Bookish news making the rounds this week:
- “And the Raven, never flitting, still is sitting, still is sitting…” in our minds after all this time! Edgar Allan Poe’s famed poem “The Raven” has been around almost one hundred seventy years, and has since been embedded (parodied, filmed, read, acted) in our culture. What is it about Poe that keeps readers fascinated, and many academics furious? Jerome McGann, distinguished professor and critic at the University of Virginia, has published The Poet Edgar Allan Poe: Alien Angel (Harvard University Press), which investigates the persistent tension between Poe’s popular admiration and academic scorn. (Washington Post)
- Certain universities refuse to grant degrees to students with outstanding library fines. After the Office of Fair Trading in the United Kingdom declared it unlawful to keep students from graduating over non-academic debts, the University of Sheffield has removed library fines entirely. (BBC News)
- Bizarre, uncanny, and beautiful. Over at the Atlantic, fiction writer and editor of The Weirdanthology Jeff VanderMeer considers the universal elements found in “weird tales.” Works by Jamaica Kincaid, Helen Oyeyemi, and Haruki Murakami are among those that VanderMeer suggests take on a “luminous quality.” “Just as in real life, things don’t always quite add up, the narrative isn’t quite what we expected, and in that space we discover some of the most powerful evocations of what it means to be human or inhuman.”
- Remember when J.K. Rowling promised new Harry Potter materials on Pottermore for Halloween? Well, today she delivered. For those without a membership to Rowling’s website, NBC’s Today show has republished Rowling’s profile of Dolores Umbridge — a villain whose desire to control is, according to Rowling’s accompanying essay, “every bit as reprehensible as Lord Voldemort’s unvarnished espousal of evil.” And like many villains, this character has roots in reality: an old, “spiteful” teacher of Rowling’s with a “taste for twee accessories.” (NPR)
- To raise money for Freedom from Torture, seventeen authors—including Margaret Atwood, Julian Barnes, Ken Follett, Hanif Kureishi, Will Self, Alan Hollinghurst, and Zadie Smith—are offering the rights to name characters in their new novels. (They call this an “Immortality Auction,” which implies that all the authors involved expect to have healthy readerships in the coming eons.) (Paris Review)
Here’s the book news making the rounds online today:
- From NPR: Lily King, Roz Chast and Kate Samworth have all taken home the inaugural Kirkus Prize. The winners in the award’s three categories — fiction, nonfiction and young readers’ literature — were announced Thursday night at a ceremony in Austin, Texas. Each author received $50,000.
- How “curationism” influences our reading identities — over at Quill & Quire, David Balzer examines how the art world’s obsession with curationism came to influence our personal reading identities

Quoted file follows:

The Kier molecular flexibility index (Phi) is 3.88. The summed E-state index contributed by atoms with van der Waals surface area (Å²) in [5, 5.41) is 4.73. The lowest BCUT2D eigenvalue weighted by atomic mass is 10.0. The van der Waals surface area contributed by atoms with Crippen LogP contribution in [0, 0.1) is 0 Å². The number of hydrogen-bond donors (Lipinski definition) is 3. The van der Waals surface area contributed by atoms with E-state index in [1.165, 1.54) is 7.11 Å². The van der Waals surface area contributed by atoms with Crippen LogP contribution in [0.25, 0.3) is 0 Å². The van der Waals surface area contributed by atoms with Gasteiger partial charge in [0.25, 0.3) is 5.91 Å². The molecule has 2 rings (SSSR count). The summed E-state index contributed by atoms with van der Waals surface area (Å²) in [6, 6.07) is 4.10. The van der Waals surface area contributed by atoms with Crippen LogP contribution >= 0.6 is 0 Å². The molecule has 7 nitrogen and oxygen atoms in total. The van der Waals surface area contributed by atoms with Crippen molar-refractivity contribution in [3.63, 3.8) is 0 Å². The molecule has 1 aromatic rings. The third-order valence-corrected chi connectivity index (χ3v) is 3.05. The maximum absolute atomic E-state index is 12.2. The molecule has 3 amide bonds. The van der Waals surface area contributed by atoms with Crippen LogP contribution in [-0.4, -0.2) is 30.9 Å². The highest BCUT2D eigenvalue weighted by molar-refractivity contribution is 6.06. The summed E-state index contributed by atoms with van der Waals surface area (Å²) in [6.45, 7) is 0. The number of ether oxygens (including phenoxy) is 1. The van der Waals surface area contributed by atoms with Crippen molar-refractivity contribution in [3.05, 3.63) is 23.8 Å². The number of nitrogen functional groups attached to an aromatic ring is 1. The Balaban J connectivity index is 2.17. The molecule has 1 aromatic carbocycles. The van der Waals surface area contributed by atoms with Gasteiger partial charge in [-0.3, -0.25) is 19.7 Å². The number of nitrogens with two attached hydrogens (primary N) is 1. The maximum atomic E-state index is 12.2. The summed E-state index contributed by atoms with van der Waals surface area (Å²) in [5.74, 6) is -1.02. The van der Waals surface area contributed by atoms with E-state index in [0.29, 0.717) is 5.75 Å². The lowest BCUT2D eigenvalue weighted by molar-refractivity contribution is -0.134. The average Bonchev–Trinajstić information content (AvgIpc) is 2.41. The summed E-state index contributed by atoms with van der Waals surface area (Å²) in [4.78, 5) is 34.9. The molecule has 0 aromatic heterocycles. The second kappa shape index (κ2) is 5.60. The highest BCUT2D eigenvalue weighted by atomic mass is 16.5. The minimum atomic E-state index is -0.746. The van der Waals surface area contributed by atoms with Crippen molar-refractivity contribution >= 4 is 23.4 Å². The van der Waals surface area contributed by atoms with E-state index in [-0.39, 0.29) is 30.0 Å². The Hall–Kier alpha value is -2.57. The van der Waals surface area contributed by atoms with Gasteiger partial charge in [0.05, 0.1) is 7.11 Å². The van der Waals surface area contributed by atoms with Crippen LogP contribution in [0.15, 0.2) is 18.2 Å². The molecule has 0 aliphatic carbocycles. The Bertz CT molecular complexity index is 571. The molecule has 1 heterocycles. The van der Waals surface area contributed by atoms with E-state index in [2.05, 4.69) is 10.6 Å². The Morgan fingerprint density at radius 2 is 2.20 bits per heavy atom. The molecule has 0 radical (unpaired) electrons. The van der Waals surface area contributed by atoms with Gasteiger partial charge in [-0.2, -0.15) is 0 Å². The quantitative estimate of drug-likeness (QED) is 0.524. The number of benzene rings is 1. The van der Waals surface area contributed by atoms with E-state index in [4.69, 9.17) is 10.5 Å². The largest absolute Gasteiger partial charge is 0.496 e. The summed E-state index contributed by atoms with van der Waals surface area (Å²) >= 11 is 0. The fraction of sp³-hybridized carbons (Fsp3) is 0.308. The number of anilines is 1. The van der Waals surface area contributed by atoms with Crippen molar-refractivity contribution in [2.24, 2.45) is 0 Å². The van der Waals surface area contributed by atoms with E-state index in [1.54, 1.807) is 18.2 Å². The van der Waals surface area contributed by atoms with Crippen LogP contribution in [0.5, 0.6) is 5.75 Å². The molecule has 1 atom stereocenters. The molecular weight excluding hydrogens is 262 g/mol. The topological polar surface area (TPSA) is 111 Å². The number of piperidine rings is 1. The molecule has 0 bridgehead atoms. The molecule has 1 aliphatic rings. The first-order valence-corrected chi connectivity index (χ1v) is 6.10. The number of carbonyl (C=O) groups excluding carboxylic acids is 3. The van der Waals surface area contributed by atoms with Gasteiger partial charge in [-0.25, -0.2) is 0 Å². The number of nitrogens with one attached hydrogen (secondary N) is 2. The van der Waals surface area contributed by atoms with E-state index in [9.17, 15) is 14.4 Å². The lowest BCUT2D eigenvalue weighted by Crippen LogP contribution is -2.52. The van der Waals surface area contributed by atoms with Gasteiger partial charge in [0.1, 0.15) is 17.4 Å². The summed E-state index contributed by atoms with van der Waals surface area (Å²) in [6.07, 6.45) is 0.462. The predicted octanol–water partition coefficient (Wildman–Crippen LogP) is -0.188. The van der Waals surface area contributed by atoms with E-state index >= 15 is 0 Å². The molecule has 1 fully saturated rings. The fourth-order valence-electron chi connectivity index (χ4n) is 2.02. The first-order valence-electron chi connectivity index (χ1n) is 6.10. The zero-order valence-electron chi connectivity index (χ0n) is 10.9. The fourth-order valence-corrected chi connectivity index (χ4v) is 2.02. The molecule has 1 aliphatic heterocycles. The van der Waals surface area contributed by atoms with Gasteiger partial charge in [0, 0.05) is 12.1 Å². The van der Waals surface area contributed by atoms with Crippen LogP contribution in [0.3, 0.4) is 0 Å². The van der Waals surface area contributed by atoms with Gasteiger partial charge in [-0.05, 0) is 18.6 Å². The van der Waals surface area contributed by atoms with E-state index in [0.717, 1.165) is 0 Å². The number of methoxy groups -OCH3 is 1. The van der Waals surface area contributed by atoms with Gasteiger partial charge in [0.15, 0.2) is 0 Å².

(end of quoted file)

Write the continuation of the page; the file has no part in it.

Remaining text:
- From NPR: We Tell Ourselves Stories in Order to Live, a proposed documentary about iconic author Joan Didion, is currently being funded through Kickstarter. Didion’s nephew Griffin Dunne is producing the film, which will piece together the author’s life and legacy through her memories, old footage, and interviews with over a dozen artists including Vanessa Redgrave and Patti Smith.
- Why do we love Sherlock Holmes and Jack the Ripper? At the New Republic, Britt Peterson investigates our fascination with Victorian crime stories, and reviews three contemporary books on the subject. Peterson discusses how these books “to varying degrees…both indulge our own detective-fever, and seek to de-sensationalize the people who originally experienced it—sometimes a tricky juggling act.”
- From the Paris Review: Is transrealism “the first major literary movement of the twenty-first century”? “Transrealism argues for an approach to writing novels routed first and foremost in reality. It rejects artificial constructs like plot and archetypal characters in favor of real events and people, drawn directly from the author’s experience. But through this realist tapestry, the author threads a singular, impossibly fantastic idea, often one drawn from the playbook of science fiction, fantasy and horror … ”
A roundup of items being talked about today from the publishing world.
Tragedy & Words
* After the horrible events in Boston yesterday, the amazing Roxane Gay writes about being stunned into silence.
“I turned to words because in the wake of something terrible, my gratitude for reading and writing only amplifies, sharpens. Yesterday, today, for some time to come, I am many things. Mostly, I am grateful.”
* The 2013 Pulitzer Prize winners have been announced. Taking home honours in fiction, after no award was given in this category last year: Adam Johnson for The Orphan Master’s Son.
* The Women’s Prize for Fiction (formerly the Orange Prize) revealed their short list today. It’s a mighty group of talented women.
London Book Fair 2013
* Popular author Neil Gaiman delivered the keynote address at the 5th annual Digital Minds Conference. He urged publishers to “make mistakes in an uncertain era.”
20 Under 40
* Granta has announced their 20 best young British novelists. NPR offers an interesting assessment.
For the Love of Reading
* 12 Canadian novelists will Bare it for Books in a 2014 calendar. The proceeds will be donated to PEN Canada. Comedian Trent McClellan and actor, Gordon Pinsent recently promoted the campaign. If you can support the fundraising efforts of Bare it for Books, visit their Indiegogo page to make a contribution. There are only 4 days left in this campaign.
A Poem for Boston
Dan Chiasson, writing for The New Yorker pays tribute to the city of Boston.